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Evolutionary origin of religions

Evolutionary origin of religions
The evolutionary origin of religions theorizes about the emergence of religious behavior during the course of human evolution. Nonhuman religious behaviour[edit] Humanity’s closest living relatives are common chimpanzees and bonobos. These primates share a common ancestor with humans who lived between four and six million years ago. It is for this reason that chimpanzees and bonobos are viewed as the best available surrogate for this common ancestor. Marc Bekoff, Professor Emeritus of Ecology and Evolutionary Biology at the University of Colorado, Boulder, argues that many species grieve death and loss.[5] Setting the stage for human religion[edit] Increased brain size[edit] In this set of theories, the religious mind is one consequence of a brain that is large enough to formulate religious and philosophical ideas.[6] During human evolution, the hominid brain tripled in size, peaking 500,000 years ago. Tool use[edit] Development of language[edit] Morality and group living[edit]

Göbekli Tepe The function of the structures is not yet clear. The most common opinion, shared by excavator Klaus Schmidt, is that they are early neolithic sanctuaries. Discovery[edit] The site was first noted in a survey conducted by Istanbul University and the University of Chicago in 1963. In 1994, Klaus Schmidt, now of the German Archaeological Institute, who had previously been working at Nevalı Çori, was looking for another site to lead a dig. The following year, he began excavating there in collaboration with the Şanlıurfa Museum. Dating[edit] View of site and excavation The imposing stratigraphy of Göbekli Tepe attests to many centuries of activity, beginning at least as early as the epipaleolithic, or Pre-Pottery Neolithic A (PPNA), in the 10th millennium BC. There are a number of radiocarbon dates (presented with one standard deviation errors and calibrations to BCE): The Hd samples are from charcoal in the lowest levels of the site and would date the active phase of occupation. Plateau[edit]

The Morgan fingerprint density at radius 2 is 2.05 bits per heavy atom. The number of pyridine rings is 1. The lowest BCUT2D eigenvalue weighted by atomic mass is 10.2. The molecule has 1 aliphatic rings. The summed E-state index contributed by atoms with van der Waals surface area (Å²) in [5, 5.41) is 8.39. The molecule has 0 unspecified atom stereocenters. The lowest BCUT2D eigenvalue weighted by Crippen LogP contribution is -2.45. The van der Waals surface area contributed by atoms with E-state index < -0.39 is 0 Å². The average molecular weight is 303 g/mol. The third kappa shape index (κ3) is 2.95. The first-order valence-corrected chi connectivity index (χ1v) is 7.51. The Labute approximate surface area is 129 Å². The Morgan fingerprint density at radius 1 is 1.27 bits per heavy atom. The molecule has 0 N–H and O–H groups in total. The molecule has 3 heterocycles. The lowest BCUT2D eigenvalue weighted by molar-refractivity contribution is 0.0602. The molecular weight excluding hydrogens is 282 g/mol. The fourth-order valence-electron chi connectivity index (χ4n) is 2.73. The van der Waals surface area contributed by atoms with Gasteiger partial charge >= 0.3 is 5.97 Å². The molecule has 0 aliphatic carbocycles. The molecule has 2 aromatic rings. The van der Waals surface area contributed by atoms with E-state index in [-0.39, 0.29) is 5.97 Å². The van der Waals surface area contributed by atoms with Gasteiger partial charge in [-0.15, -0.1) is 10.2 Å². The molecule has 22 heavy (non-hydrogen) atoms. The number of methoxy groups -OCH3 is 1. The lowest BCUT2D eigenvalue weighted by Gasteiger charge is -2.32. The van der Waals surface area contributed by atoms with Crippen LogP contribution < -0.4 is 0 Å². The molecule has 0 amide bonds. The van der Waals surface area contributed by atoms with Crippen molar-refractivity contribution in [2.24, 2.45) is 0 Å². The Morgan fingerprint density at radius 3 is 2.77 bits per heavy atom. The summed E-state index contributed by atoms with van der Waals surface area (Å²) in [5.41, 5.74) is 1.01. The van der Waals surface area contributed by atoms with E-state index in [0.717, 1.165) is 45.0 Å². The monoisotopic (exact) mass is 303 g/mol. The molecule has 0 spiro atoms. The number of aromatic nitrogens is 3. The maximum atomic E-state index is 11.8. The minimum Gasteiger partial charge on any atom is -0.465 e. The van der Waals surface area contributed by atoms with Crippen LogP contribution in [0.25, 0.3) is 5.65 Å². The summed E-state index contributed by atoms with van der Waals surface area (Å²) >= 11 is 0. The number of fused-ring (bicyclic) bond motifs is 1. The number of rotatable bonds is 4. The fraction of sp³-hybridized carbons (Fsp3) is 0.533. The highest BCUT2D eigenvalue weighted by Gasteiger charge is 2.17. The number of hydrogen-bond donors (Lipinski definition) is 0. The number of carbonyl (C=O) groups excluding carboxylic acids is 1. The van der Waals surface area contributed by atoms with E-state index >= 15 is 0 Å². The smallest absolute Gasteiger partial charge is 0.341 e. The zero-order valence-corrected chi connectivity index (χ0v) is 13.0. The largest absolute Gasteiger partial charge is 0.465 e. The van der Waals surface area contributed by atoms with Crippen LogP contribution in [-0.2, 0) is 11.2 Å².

Religion, World Religions, Comparative Religion - Just the facts on the world's religions. Secular humanism The philosophy or life stance of secular humanism (alternatively known by some adherents as Humanism, specifically with a capital H to distinguish it from other forms of humanism) embraces human reason, ethics, and philosophical naturalism while specifically rejecting religious dogma, supernaturalism, pseudoscience, and superstition as the basis of morality and decision making.[1][2][3][4] The International Humanist and Ethical Union (IHEU) is the world union of more than one hundred Humanist, rationalist, irreligious, atheistic, Bright, secular, Ethical Culture, and freethought organizations in more than 40 countries. The "Happy Human" is the official symbol of the IHEU as well as being regarded as a universally recognised symbol for those who call themselves Humanists. Secular humanist organizations are found in all parts of the world. Those who call themselves humanists are estimated to number between four and five million people worldwide. Terminology[edit] History[edit] Case law[edit]

Pyramid Texts Pyramid texts from Teti I's pyramid. The Pyramid Texts are a collection of ancient Egyptian religious texts from the time of the Old Kingdom. They are possibly the oldest known religious texts in the world.[1][2] Written in Old Egyptian, the pyramid texts were carved on the walls and sarcophagi of the pyramids at Saqqara during the 5th and 6th Dynasties of the Old Kingdom. The spells, or "utterances", of the pyramid texts are primarily concerned with protecting the pharaoh's remains, reanimating his body after death, and helping him ascend to the heavens, which are the emphasis of the afterlife during the Old Kingdom. Versions[edit] The texts were first discovered in 1881 by Gaston Maspero, and translations were made by Kurt Heinrich Sethe (in German), Louis Speleers (in French), Raymond O. The oldest version consists of 228 spells and comes from the Pyramid of Unas, who was the last king of the 5th Dynasty. Examples[edit] After death, the king must first rise from his tomb. Oho! Notes